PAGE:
First Look: Super Chix debuts Dallas store with tweaks to Arlington original, as YUM! Brands readies concept for expansion
Made-to-order fried chicken, hand-cut french fries and superb frozen custard: those are the calling cards of Super Chix, the second iteration of YUM! Brands’ pilot project, opened last week in Far North Dallas.
The wizard behind Super Chix is Nick Ouimet, who was given the green light and greenbacks to create the concept from scratch by parent company YUM! (which also owns Pizza Hut, KFC, Taco Bell and the nascent Banh Shop). But except for its casual nature and quick service heart, that’s about all that Super Chix shares with its fast food brethren — or a well-known Southern competitor.
So if you’ve heard that Super Chix is a knock-off of Chick-Fil-A, you’ve heard wrong; Super Chix’s chicken is plumper, crispier and, except for a bit of sweetness, bears little resemblance to Chick-Fil-A’s greasier, thinner, markedly sweeter bird.
“There’s no crossover or influence” from any of the YUM brands or Chick-Fil-A, says Ouimet, scooping frozen custard from a ten-inch ribbon of Dutch chocolate custard slowly unspooling from the custard freezer. “I’ve worked at all the YUM! brands, so I understand them,” but Super Chix was designed from the ground up by a small team chosen and led by Ouimet — a group that included veteran restaurant inventor Mark Brezinksi (Velvet Taco, Banh Shop, Tin Star among others).
“Sure, we make chicken and fries, but it’s totally different” from the recipe and cooking process used at KFC and Chick-Fil-A, Ouimet told me while showing me around the new Super Chix on opening day.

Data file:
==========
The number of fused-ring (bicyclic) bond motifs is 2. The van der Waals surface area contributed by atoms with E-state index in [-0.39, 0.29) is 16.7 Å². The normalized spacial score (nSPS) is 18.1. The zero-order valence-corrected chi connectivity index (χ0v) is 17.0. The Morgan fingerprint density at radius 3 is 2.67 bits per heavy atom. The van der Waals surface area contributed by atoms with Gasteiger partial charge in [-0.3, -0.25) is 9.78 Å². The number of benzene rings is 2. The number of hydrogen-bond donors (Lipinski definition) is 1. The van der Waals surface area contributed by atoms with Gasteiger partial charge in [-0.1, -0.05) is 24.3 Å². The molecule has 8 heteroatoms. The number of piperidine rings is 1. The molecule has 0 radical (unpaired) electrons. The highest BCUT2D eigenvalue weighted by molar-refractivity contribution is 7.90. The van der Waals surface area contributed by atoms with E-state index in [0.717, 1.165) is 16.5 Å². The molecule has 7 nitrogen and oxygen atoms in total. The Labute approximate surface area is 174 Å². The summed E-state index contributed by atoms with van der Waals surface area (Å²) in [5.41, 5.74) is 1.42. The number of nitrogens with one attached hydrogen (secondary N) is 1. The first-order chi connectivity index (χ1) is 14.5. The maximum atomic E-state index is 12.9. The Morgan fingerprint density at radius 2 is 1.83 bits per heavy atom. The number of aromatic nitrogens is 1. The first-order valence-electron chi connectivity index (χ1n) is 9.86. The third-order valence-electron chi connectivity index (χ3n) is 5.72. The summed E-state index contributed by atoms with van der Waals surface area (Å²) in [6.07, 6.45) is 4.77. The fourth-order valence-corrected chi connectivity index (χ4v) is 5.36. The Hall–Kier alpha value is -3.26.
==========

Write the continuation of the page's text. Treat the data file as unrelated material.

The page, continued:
At Super Chix, for example, the chicken is hand-breaded, dipped in seasoned flour and cooked in open fryers — unlike the pressure fryers used at KFC. “No preservatives, colors or dyes,” adds Ouimet.
To ensure that all the french fries in an order are evenly crisped and free of broken niblets, Ouimet and his team devised a system to cook each order individually. Freshly cut potatoes are loaded into small wire baskets, blanched, cooled then fried a second time so they emerge fluffy, crispy and crunchy. They’re then served in wide-bottomed containers rather than tall cups — a change from the original Super Chix — so the fries stay crisp longer.
Super Chix may be devoted to fried chicken and french fries, but its soul is frozen custard. People rightly murmur over the Tahitian vanilla, Dutch chocolate and rotating flavor-of-the-day, each as creamy and dreamy as the custard served at Kopp’s, the Wisconsin frozen custard shop that Ouimet considers the standard bearer.
“When we opened Super Chix (the original, in Arlington, last year), we thought we’d be known for our chicken and fries. But it turns out custard is also our thing,” says Ouimet. “The custards are made with all-natural ingredients like cane sugar, fresh fruits, fresh milk, fresh cream, Tahitian vanilla, top quality cocoa. We make it several times a day, and the machine is front-and-center, one of the first things you see when you walk up. It’s nearly impossible not to order custard.”
Having tasted the chocolate, vanilla and “coffee and donuts”– espresso custard with chunks of cake donuts mixed in — I absolutely understand why. If I lived nearby, I’d pop in weekly to stock up on $5.99 pints of all the flavors, at least while supplies in the small freezer adjacent to the cashiers remain.
If you’re not among the large camp of us that likes to eat dessert first, I’d suggest you start with Super Chix’s hand-breaded chicken tenders, crispy, crunchy, slightly sweet and seasoned with a light touch of paprika, garlic and onion. Or order the excellent Nashville-style spicy chicken sandwich, a fried chicken breast marinated in hot sauce then dipped again before landing inside a Village Baking Co. bun. Either way, you gotta try the fries, maybe a draft beer (this Super Chix serves beer) and a tall cup of freshly made lemonade.
Then hit the custard.
Super Chix, 14999 Preston Road, Suite 226, Dallas (southwest corner of Preston and Belt Line roads). Open daily from 10:30 a.m. No plans have yet been announced for additional units.